• “Ellen consistently leads her department in sales and with the highest marks in customer service. At the department’s quarterly meetings, she is regularly called forward to receive an award. For Ellen, this is like torture.”
Do you have an Ellen, a Jim, a Jason working in your bank? Perhaps they work for you?
This was a hard book to read.
Not because it is poorly written. It’s not.
Not because the subject doesn’t matter. It does.
It was hard to read because it covers a subject few bankers--indeed, few people--seem to understand and that many bankers could benefit from reading about. And most likely few bankers will think they have the time and energy to invest to read it. That would be a mistake, because the subject is showing appreciation for one’s fellow worker, one’s staff, one’s customers.
And if this wasn’t a time when that needs to be done well, when would the time be right?
All of us know what is happening in the banking business. Business down. Loans down. Margins down. Fee income down. Jobs down. Respect for bankers down. ROE down. ROA down. And we think employee morale is going to be up?
But there is a lifeline woven through this book that could help us survive in a better state of mind. The only constant in the future of banking is people. Let’s take care of them. Applying the information in this book is free. No money will be spent and the returns will be better than your portfolio. Invest in your people.
Dr. Gary Chapman, one of the authors of this book, wrote another book that has sold 6 million copies in English, and have been translated into 40 languages. The title is The Five Love Languages. He was encouraged by people attending his workshops to write a book that would help in the workplace. Dr. Chapman responded after finding his co-author Dr. Paul White.
They worked together for three years, starting with a “Motivating by Appreciation” inventory. They found that all of us share one common thread--all of us appreciate being appreciated.
However, just as people are different, the duo found, what motivates them is different. The three short excerpts that I opened this review with give a flavor of the anecdotes they use.
The core of this book is the 5 languages, or facets, of appreciation, the ways that we show others that we value what they have done for us, our families, or our company. Much of the rest of the book involves applying one’s understanding of each, and notably includes a warning not to let one’s own preferences create a blind spot, such that you thoughtlessly reward others with what pleases you.
The authors describe the 5 languages this way:
1. Words of Affirmation: This is praise, privately to the person, or in front of a group. Sometimes the praise is in writing, and those who like this may even file the note or memo in an “encouragement file.” Honey for some, poison for others. But where it is taken well, the more specific the praise, the more seriously it is taken. There is resistance to very general “rah rah” talk.
Tone of voice is critical.
The executive who multitasks during these moments--scrolling through the Blackberry messages, looking out the window--is kidding himself that he is showing the “appreciated” party quality time. Eye contact is critical to giving quality time, the authors advise.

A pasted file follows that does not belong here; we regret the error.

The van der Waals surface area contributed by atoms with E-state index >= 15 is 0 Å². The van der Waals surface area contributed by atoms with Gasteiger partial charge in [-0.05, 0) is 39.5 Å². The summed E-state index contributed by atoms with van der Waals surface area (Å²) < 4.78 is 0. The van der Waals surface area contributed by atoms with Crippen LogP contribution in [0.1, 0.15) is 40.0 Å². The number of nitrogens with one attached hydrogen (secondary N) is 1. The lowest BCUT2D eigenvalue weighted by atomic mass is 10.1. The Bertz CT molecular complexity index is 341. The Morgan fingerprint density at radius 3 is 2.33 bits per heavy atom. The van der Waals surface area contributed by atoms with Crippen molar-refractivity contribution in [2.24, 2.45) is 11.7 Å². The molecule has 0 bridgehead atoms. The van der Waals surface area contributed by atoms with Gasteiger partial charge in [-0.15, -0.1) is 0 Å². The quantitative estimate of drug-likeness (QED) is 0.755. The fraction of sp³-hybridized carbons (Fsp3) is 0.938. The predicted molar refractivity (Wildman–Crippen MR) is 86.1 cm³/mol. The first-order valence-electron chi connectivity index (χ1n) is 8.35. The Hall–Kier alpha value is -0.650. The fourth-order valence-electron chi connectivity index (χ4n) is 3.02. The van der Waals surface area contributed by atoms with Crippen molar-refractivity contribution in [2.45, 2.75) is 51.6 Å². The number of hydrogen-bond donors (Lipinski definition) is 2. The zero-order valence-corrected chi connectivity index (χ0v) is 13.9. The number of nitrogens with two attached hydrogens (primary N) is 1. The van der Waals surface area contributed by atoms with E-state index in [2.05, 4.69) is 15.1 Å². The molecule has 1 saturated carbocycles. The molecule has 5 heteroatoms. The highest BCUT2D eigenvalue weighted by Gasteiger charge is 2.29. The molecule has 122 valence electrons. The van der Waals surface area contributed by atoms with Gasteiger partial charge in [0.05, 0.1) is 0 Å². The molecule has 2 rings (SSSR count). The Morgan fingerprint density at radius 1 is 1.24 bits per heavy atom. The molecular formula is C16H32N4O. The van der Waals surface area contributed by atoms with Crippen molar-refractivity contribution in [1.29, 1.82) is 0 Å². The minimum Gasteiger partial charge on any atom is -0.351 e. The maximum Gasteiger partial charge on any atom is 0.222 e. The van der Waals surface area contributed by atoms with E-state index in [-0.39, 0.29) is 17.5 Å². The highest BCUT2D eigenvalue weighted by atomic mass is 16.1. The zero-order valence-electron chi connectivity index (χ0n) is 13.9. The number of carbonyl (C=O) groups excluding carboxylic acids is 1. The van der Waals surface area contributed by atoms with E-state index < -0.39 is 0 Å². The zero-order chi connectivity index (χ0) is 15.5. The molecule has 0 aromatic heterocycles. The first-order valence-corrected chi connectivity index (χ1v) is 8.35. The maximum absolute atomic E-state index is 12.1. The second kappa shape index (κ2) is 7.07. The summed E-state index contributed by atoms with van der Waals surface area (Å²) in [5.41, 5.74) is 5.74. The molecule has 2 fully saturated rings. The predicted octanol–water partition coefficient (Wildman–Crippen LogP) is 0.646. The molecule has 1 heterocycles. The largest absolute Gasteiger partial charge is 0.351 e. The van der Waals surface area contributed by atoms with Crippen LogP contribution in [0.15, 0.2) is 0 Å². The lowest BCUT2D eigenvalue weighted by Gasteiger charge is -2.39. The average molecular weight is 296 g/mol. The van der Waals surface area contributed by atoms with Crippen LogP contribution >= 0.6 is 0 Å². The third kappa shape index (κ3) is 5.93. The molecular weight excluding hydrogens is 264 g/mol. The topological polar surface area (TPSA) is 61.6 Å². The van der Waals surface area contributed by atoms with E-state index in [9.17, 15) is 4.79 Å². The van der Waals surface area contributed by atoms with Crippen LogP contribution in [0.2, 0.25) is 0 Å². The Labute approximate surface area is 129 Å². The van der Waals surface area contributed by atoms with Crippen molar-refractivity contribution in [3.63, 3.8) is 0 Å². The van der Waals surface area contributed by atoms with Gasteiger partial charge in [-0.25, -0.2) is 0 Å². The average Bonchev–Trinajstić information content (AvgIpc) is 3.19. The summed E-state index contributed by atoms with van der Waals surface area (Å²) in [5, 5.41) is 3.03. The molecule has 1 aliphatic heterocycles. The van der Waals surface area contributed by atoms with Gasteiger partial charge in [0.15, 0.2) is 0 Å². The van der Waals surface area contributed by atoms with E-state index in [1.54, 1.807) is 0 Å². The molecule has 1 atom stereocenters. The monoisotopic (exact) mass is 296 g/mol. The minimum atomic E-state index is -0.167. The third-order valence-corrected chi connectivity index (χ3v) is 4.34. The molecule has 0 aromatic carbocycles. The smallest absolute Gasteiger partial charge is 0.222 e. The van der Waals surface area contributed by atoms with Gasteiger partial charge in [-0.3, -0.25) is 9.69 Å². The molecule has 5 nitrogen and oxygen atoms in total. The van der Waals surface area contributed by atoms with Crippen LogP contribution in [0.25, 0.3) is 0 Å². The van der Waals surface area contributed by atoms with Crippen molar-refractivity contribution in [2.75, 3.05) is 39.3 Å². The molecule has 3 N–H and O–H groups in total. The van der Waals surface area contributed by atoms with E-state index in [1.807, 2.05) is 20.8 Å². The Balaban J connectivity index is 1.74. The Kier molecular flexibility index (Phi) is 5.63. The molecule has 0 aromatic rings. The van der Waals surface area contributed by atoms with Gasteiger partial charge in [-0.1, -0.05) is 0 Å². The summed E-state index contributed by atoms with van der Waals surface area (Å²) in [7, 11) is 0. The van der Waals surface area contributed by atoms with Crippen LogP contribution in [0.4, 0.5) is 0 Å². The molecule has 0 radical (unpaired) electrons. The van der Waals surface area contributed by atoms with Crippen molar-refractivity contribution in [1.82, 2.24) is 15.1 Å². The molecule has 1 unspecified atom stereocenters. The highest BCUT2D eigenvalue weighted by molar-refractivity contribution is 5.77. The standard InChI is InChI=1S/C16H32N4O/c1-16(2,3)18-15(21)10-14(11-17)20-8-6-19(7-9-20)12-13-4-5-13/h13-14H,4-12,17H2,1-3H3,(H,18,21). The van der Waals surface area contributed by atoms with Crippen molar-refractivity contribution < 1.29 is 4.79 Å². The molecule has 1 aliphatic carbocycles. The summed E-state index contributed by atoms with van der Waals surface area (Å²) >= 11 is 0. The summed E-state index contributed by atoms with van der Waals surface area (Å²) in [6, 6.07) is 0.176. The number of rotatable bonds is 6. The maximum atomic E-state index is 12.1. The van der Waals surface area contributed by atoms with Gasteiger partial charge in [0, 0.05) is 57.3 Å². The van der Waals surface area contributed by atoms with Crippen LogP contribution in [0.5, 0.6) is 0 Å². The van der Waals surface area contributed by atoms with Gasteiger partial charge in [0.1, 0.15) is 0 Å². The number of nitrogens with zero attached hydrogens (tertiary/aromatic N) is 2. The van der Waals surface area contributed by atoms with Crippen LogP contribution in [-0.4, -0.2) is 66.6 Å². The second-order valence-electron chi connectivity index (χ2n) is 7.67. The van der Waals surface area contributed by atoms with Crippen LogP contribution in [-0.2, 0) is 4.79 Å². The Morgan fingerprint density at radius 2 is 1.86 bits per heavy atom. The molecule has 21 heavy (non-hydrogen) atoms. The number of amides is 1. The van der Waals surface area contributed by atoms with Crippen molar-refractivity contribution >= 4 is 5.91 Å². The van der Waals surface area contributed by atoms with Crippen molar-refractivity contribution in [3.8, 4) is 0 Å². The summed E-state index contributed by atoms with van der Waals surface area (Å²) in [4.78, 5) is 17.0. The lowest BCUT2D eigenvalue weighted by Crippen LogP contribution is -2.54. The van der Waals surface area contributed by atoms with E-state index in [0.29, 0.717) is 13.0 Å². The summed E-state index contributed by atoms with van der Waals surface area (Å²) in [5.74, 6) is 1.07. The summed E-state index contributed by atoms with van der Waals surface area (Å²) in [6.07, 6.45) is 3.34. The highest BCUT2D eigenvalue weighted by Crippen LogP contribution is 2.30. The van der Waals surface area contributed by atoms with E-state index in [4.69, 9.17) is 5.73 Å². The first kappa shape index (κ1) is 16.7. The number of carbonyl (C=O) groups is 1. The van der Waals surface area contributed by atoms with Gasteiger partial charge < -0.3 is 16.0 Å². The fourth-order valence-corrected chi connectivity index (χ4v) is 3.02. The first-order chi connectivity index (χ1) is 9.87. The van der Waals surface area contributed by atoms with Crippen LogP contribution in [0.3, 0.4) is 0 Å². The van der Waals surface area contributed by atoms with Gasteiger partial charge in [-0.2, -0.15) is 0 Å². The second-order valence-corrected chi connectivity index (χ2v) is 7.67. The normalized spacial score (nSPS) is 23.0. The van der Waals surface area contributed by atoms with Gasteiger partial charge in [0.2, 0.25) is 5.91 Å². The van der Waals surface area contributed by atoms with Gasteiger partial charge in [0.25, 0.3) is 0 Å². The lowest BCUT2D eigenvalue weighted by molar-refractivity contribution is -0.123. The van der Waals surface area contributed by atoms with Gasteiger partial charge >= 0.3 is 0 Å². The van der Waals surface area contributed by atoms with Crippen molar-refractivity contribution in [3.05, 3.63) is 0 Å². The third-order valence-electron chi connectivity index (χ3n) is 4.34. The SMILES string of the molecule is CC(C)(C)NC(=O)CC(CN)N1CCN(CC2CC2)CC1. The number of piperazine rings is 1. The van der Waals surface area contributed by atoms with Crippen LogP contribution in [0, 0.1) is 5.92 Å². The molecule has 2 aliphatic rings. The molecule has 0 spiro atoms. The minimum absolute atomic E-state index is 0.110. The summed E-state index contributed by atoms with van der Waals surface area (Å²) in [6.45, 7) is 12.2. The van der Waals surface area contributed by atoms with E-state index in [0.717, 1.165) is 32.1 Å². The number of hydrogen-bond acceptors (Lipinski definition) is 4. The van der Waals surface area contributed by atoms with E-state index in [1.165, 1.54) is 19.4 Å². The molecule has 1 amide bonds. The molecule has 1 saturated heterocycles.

And so is not interrupting.
But even then, the effort can misfire. For example, help that is clearly being given begrudgingly isn’t appreciation at all.
The authors warn that giving gifts requires knowing your recipient:
“Giving the right gift to a person who appreciates tangible rewards can send a powerful message of thanks, appreciation, and encouragement. Conversely, giving a gift to someone who doesn’t really appreciate gifts has little impact; the wrong gift can actually create an offense.”
While the tickets to the ball game may score with the some employees, many men might not appreciate two tickets to the ballet, the authors point out.
Personal background has to be controlled. The supervisor who comes from a “touchy- feely” family has to resist the urge to slap an employee on the back who recoils at having their personal space invaded.
What this book reveals helps us find how we like to be appreciated as well as helping those who report to us figure out how they like to be appreciated.
Personally I enjoy connecting people to other people that are in my network. I work to ensure both parties benefit. A new non-profit director that moved to our market from out of state has benefitted from my ability to connect people. Recently she gave me specific, meaningful feedback that reinforced my behavior. I was appreciated, and I was told that I was appreciated.
Who do you think will benefit from my “hobby” going forward? The person who showed appreciation and took the time to tell me that my efforts are appreciated. It’s simple, people appreciate being appreciated.
Will Rogers, the great statesman from Oklahoma, said something that truly fits understanding and misunderstanding of appreciation: “Everyone is ignorant, only on different subjects.”
In the past, bankers have been trained to understand numbers, and perhaps not trained to understand people. Reading this book and applying the concepts available will allow us to balance both sides of the numbers and people balance. And that will get us back to a loyal and committed workforce through appreciation.
The book includes an “Appreciation Toolkit” which is chock-full of resources that are worth the investment price of the book. It includes a guide to picking up on clues that colleagues don’t feel appreciated; a guide to recognizing volunteers; and advice on how to give a gift without buying a “thing.”
“Who needs another coffee mug?” is part of the latter--and a good question to end on.
Tagged under Books for Bankers,